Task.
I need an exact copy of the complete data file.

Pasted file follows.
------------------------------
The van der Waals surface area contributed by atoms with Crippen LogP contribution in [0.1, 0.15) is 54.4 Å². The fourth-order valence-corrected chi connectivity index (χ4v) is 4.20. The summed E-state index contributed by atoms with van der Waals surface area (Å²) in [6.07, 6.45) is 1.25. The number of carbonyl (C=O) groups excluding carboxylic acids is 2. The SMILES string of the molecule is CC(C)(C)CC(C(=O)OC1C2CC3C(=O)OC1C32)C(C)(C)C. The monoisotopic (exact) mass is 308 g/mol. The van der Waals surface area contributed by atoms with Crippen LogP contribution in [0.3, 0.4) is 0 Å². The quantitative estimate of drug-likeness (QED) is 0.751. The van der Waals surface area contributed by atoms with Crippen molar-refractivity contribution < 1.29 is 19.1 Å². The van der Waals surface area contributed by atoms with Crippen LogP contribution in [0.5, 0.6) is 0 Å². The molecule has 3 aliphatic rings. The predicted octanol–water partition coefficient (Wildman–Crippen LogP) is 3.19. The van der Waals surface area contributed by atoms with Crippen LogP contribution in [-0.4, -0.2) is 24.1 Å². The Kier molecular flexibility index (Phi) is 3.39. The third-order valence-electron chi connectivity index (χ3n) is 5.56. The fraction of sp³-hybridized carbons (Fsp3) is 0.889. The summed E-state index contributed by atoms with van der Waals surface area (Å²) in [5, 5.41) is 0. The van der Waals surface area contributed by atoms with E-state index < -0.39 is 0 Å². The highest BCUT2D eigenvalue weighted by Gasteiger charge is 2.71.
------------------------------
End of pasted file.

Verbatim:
The van der Waals surface area contributed by atoms with Crippen LogP contribution in [0.1, 0.15) is 54.4 Å². The fourth-order valence-corrected chi connectivity index (χ4v) is 4.20. The summed E-state index contributed by atoms with van der Waals surface area (Å²) in [6.07, 6.45) is 1.25. The number of carbonyl (C=O) groups excluding carboxylic acids is 2. The SMILES string of the molecule is CC(C)(C)CC(C(=O)OC1C2CC3C(=O)OC1C32)C(C)(C)C. The monoisotopic (exact) mass is 308 g/mol. The van der Waals surface area contributed by atoms with Crippen LogP contribution in [0.3, 0.4) is 0 Å². The quantitative estimate of drug-likeness (QED) is 0.751. The van der Waals surface area contributed by atoms with Crippen molar-refractivity contribution < 1.29 is 19.1 Å². The van der Waals surface area contributed by atoms with Crippen LogP contribution in [0.5, 0.6) is 0 Å². The molecule has 3 aliphatic rings. The predicted octanol–water partition coefficient (Wildman–Crippen LogP) is 3.19. The van der Waals surface area contributed by atoms with Crippen LogP contribution in [-0.4, -0.2) is 24.1 Å². The Kier molecular flexibility index (Phi) is 3.39. The third-order valence-electron chi connectivity index (χ3n) is 5.56. The fraction of sp³-hybridized carbons (Fsp3) is 0.889. The summed E-state index contributed by atoms with van der Waals surface area (Å²) in [5, 5.41) is 0. The van der Waals surface area contributed by atoms with E-state index < -0.39 is 0 Å². The highest BCUT2D eigenvalue weighted by Gasteiger charge is 2.71.